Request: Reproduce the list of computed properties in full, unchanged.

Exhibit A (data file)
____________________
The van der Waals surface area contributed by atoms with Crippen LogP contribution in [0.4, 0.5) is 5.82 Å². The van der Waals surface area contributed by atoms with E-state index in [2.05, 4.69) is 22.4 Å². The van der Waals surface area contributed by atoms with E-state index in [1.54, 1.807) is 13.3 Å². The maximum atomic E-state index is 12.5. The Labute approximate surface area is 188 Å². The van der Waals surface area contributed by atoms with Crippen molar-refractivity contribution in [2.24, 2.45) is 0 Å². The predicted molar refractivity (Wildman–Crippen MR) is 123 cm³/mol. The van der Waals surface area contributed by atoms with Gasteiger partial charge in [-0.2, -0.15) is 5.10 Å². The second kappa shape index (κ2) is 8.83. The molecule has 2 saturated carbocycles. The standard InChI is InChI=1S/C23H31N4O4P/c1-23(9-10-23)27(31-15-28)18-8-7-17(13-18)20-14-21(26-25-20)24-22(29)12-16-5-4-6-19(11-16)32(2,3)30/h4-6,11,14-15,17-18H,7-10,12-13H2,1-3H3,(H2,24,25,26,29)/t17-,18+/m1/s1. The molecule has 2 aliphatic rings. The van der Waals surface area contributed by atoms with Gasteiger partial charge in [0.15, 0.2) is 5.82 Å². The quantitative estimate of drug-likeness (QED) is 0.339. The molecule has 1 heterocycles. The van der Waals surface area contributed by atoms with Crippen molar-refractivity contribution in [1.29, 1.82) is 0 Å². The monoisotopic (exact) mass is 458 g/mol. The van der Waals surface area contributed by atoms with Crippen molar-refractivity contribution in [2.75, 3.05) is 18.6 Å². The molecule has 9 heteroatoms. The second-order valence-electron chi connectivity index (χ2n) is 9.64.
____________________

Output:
The van der Waals surface area contributed by atoms with Crippen LogP contribution in [0.4, 0.5) is 5.82 Å². The van der Waals surface area contributed by atoms with E-state index in [2.05, 4.69) is 22.4 Å². The van der Waals surface area contributed by atoms with E-state index in [1.54, 1.807) is 13.3 Å². The maximum atomic E-state index is 12.5. The Labute approximate surface area is 188 Å². The van der Waals surface area contributed by atoms with Crippen molar-refractivity contribution in [2.24, 2.45) is 0 Å². The predicted molar refractivity (Wildman–Crippen MR) is 123 cm³/mol. The van der Waals surface area contributed by atoms with Gasteiger partial charge in [-0.2, -0.15) is 5.10 Å². The second kappa shape index (κ2) is 8.83. The molecule has 2 saturated carbocycles. The standard InChI is InChI=1S/C23H31N4O4P/c1-23(9-10-23)27(31-15-28)18-8-7-17(13-18)20-14-21(26-25-20)24-22(29)12-16-5-4-6-19(11-16)32(2,3)30/h4-6,11,14-15,17-18H,7-10,12-13H2,1-3H3,(H2,24,25,26,29)/t17-,18+/m1/s1. The molecule has 2 aliphatic rings. The van der Waals surface area contributed by atoms with Gasteiger partial charge in [0.15, 0.2) is 5.82 Å². The quantitative estimate of drug-likeness (QED) is 0.339. The molecule has 1 heterocycles. The van der Waals surface area contributed by atoms with Crippen molar-refractivity contribution in [1.29, 1.82) is 0 Å². The monoisotopic (exact) mass is 458 g/mol. The van der Waals surface area contributed by atoms with Crippen molar-refractivity contribution in [2.75, 3.05) is 18.6 Å². The molecule has 9 heteroatoms. The second-order valence-electron chi connectivity index (χ2n) is 9.64.